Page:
3. Beer Ingredients

Back to those all-important ingredients, because it’s finally time to start putting them to work. As we were brewing Maverick on this day, we were using lightly caramelized malts to provide the foundation that we then mixed with American Cascade hops which bring bold grapefruit and floral aromas to the beer. The hops used here really are the main attraction in Maverick.

Beer Hops

If we were brewing anything darker, we might be using a rich and dark malt blend to enhance the colour of something like a stout or a mild beer. While we weren’t brewing a dark beer on this day, you can see what our darker malts look like below.

Coming back to Maverick and it’s time to use my muscles. Each grain bag weighs around 25kg, and they all need emptying into the hopper which sits above our mash tun. It’s hard and laborious work but there’s only one way of getting those grains where they belong!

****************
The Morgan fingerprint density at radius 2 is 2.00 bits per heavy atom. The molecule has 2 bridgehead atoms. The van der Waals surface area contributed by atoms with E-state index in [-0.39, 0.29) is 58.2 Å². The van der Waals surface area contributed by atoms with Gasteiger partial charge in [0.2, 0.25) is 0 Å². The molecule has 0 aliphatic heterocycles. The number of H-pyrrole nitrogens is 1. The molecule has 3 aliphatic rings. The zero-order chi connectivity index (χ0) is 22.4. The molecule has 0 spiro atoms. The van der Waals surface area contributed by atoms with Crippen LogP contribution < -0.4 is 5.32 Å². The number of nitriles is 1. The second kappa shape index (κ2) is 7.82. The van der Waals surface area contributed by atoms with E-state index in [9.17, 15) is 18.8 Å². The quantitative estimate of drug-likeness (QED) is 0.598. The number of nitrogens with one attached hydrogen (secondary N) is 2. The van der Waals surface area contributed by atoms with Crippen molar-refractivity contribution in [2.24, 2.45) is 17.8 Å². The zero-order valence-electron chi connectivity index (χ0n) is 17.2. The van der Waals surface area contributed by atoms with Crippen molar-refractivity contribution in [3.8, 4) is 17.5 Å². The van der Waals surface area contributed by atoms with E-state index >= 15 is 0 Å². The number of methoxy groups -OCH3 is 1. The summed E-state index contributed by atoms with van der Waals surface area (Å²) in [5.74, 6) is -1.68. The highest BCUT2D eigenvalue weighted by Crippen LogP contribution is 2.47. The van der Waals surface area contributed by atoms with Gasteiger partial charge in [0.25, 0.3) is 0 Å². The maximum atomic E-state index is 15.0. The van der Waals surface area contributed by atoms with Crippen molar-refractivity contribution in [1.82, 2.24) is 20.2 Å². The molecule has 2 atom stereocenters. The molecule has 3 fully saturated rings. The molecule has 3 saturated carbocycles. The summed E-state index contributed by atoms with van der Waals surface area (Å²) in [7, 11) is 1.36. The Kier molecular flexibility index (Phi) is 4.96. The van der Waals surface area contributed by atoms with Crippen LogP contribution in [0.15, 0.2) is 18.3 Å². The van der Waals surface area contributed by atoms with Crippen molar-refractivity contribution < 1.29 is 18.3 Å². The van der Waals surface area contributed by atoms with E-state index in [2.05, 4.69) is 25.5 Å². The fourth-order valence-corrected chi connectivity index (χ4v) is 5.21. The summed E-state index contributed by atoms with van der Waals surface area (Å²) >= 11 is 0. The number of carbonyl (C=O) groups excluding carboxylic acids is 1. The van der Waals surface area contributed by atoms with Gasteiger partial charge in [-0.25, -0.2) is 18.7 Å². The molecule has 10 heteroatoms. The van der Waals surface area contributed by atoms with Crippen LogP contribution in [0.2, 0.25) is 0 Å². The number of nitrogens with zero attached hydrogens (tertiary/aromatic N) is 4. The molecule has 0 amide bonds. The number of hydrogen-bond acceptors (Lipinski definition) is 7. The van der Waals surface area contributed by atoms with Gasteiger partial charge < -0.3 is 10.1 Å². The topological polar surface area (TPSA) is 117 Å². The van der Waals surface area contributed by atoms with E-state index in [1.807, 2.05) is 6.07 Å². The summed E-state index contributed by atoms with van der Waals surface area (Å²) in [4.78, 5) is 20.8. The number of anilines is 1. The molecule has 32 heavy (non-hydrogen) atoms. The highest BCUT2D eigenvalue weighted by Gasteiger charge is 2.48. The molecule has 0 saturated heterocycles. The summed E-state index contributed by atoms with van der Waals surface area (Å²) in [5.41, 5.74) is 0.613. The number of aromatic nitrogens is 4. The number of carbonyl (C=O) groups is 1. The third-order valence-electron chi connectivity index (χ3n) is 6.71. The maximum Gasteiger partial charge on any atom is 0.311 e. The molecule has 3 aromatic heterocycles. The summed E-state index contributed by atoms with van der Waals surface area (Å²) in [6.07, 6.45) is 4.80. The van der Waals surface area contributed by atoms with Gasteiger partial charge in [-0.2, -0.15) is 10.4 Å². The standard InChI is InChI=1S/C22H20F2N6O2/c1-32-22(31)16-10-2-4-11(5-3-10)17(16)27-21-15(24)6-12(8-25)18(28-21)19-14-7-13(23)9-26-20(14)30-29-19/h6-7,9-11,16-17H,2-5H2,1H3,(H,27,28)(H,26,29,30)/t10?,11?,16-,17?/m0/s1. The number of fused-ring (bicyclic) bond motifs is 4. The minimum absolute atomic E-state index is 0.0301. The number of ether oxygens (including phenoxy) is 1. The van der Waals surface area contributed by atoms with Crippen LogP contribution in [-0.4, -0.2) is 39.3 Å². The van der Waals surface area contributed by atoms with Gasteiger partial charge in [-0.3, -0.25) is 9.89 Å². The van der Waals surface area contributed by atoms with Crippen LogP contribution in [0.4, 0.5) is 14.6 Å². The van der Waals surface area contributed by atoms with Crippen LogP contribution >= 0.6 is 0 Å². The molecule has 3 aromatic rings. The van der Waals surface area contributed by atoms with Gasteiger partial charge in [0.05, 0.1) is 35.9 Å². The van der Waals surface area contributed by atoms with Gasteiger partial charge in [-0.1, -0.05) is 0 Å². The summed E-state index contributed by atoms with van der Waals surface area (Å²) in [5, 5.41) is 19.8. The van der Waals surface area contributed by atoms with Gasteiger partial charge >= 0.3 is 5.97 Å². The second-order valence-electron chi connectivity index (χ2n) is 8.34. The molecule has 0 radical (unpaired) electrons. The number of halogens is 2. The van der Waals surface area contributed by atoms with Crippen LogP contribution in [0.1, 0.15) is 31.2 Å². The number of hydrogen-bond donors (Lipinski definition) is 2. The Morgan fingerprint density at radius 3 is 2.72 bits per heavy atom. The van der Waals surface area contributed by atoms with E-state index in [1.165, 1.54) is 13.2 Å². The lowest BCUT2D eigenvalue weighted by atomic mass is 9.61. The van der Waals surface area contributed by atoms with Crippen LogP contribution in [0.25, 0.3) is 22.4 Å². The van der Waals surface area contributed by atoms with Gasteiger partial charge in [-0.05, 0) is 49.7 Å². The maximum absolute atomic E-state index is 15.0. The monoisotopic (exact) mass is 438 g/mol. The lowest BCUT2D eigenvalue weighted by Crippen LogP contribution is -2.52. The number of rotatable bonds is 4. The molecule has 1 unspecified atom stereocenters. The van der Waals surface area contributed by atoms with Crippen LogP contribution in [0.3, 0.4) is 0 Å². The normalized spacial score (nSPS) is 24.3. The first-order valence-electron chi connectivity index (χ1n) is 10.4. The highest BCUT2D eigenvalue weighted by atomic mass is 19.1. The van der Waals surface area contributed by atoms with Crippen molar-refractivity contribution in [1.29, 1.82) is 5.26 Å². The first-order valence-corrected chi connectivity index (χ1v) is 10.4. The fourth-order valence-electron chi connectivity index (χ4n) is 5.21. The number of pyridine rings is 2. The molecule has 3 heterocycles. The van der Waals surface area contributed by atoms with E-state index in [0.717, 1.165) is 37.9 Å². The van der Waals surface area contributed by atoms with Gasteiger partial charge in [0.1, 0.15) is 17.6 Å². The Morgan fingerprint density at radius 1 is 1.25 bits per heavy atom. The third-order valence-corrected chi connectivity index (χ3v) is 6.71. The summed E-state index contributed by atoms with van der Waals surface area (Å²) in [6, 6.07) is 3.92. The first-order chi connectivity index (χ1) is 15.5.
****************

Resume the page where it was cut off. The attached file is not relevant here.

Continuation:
Malt has a few purposes in beer. It provides the sugar which will be fermented into alcohol (kind of important when brewing beer), as well as forming the base for the flavour profile and enhancing the colour of the beer. By combining with hot water , it means we’re able to extract as much as possible from the grains which will be important when they go into the mash tun.

Hops on the other hand are all about the aromatics – Think of it almost as adding seasoning to a food dish. Martin was able to show me a few different hops we have in the brewery, such as: Cascade, Amarillo, Citra and Simcoe. These hops come in different forms, some are packaged to us as whole cone hops and some come in as pellets – We use our hop pellets in most beers but where a beer requires dry hopping, we may use whole leaf hops which are more delicate and are typically used later in the brewing process.